Savings update: Virgin Money launches market-leading Isa

24 July 2018

With interest rates slowly back on the rise, here are some of the best savings accounts and Isa accounts on offer in July 2018.

Virgin Money has launched a new issue of its limited-access Double Take E-Isa at a top rate of 1.35%. Its previous version, issue 1, paid a slightly lower 1.3%. While it is the best rate on the market, savers are restricted to making two withdrawals each year.

The top rate with no withdrawal restrictions comes from Paragon at 1.31% on its Limited Edition Easy Access Cash Isa. Shawbrook Bank Easy Access Cash Isa 4 pays a whisker less at 1.3%. 

On fixed rate Cash Isas, Bank of Cyprus pays 1.52% for a year while Coventry Building Society pays 1.5% if you tie your money up until the end of November 2019 – slightly longer than just 12 months. Paragon Bank and Ford Money are next in line at 1.45% and the top two-year rates are 1.7% from Shawbrook Bank and 1.69% from Charter Savings Bank.

Top savings accounts

On ordinary easy-access accounts, BM Savings Internet Saver pays 1.35% but it comes with a 12-month bonus. After a year, the rate drops to 0.2%.

Coventry Building Society Limited Access Saver also pays 1.35% including a 0.35% bonus for 12 months but it limits you to making three free withdrawals from your account. Last week, Tesco Bank raised the rate on its Internet Saver to 1.34%, including a bonus for a year.

The top rate with no bonus and no withdrawal restrictions comes from Paragon Limited Edition Easy Access account at 1.31%. RCI Bank Freedom Account and Shawbrook Bank Easy Access 12 follow close behind at 1.3%. The AA also pays new applicants 1.3% on its Members Savers account but it’s only available to those who are members of the motoring organisation

On fixed rate bonds, you can earn 1.79% with Atom Bank for six months or 2.05% for one year. Investec Bank has raised the rate on its one-year fixed rate bond to 2% while OakNorth Bank pays 1.96%.

You can earn 2.01% from OakNorth or 2.05% from Investec Bank if you are willing to tie your money up for 18 months. 

For two years, the top 2.2% rate comes from both BM Savings, part of the Lloyds Banking Group, and Investec Bank.

Savings accounts to beat inflation

Moneywise has found there are now 22 savings accounts that currently beat inflation, as well as five regular savings accounts and two current accounts (updated monthly after the latest inflation figures are announced).

This article was first written for our sister magazine Money Observer.


In reply to by anonymous_stub (not verified)

I note that you routinely do not publish my comments on the matter of savings rates. Is it a crime against the banking cabal (led by the BoE) to point out that savings rates are too low, that inflation is not being controlled as per the MPC's founding mandate and that the chief culprit for this dire situation is the drastic money supply inflation that has occurred since the BoE instituted practices such as Quantitative Easing and Funds for Lending, featherbedding the commercial Banks and separating them from any need to consider retail savers??Every time I see a headline in one of your articles, trumpeting a new market-leading rate offered by one provider or another, my heart rises for a nanosecond before I see that this new market-leading rate is still around 1.5%pa less than the rate of general inflation. I do not see the value in applauding what is still an appalling situation for cash savers. This erosion of the value of people's hard-earned savings will destroy lives - the Banks are destroying lives.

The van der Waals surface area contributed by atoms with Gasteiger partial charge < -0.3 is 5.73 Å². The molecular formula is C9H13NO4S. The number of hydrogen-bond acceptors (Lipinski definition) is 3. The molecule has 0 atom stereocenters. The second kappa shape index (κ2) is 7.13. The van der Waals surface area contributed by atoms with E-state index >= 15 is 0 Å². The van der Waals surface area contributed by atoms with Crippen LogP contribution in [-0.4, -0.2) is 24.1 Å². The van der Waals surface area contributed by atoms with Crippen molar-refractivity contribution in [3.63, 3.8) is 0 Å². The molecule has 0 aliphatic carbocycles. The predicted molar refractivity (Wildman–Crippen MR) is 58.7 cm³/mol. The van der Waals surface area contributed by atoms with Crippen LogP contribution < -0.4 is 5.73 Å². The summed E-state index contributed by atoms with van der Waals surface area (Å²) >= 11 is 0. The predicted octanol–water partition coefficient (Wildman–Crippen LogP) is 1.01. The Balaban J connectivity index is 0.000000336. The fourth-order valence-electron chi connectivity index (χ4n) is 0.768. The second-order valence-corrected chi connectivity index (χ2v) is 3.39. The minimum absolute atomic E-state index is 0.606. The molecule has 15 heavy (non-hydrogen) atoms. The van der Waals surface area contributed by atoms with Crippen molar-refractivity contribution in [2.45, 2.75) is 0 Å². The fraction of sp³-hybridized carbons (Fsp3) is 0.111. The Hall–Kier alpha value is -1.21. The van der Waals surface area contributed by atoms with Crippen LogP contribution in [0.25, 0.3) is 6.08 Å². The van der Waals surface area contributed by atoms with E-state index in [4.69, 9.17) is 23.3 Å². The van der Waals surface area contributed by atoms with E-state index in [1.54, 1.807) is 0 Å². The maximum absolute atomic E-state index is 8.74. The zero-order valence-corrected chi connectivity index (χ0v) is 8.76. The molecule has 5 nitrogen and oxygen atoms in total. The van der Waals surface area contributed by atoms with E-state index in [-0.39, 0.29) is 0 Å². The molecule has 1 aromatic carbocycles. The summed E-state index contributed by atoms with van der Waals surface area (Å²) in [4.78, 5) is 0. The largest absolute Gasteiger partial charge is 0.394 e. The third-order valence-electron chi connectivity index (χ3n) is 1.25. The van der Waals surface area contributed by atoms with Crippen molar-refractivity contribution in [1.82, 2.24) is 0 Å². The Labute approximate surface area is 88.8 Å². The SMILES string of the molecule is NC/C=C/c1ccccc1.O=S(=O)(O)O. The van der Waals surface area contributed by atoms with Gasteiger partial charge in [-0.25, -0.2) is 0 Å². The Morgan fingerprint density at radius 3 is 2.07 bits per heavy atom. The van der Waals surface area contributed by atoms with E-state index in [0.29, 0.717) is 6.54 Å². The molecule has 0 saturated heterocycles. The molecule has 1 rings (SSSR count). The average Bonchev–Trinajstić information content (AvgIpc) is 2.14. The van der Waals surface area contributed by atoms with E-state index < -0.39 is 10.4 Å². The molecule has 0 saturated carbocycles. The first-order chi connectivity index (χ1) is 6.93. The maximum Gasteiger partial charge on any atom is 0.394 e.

In reply to by anonymous_stub (not verified)

What is the point of 'saving' in any account that loses value? I have a Cash ISA coming up to maturity in a couple of months, after three-years on a fixed rate that has reduced the value of that chunk of money by approx 0.8%pa relative to inflation -and that rate was still much better than any of the rates on offer today. I am faced with losing 1% or more per annum relative to inflation if I transfer the funds to another Cash ISA and if anyone thinks that's pin money, then I invite them to consider the compound effect of year after year of their 'savings' being eroded by inflation. A decade of such losses to inflation would in itself force me to work an extra year of my life, simply from losing the equivalent of a year's cost of living. If financial institutions have any respect for cash savers (which they clearly don't presently), then the least they can do is to offer proper value. The Bank of England is the biggest criminal in this - interest rates must go up to restore the value of Sterling, encourage better financial stewardship and bring inflation back to the 2% target that their Monetary Policy Committee has now failed to meet for several years. Excessive money supply caused by the BoE printing money out of thin air (Qualtitative Easing / Funds For Lending) is what has ruined savings rates and this needs to end. There used to be a measure of money supply inflation (which back in saner days used to run very close to general inflation) - I bet it was quietly axed because that figure for the past decade would probably have been double-digits per annum. Failure to rectify matters nowadays will have terrible consequences for the future, when everybody suddenly realises that no government is 'good for' its debts and currencies collapse, never mind the ever-increasing national debt that will force taxes to increase simply to pay the interest on that debt. Future generations will damn the selfishness of the 'jam today' mentality of millennial society.

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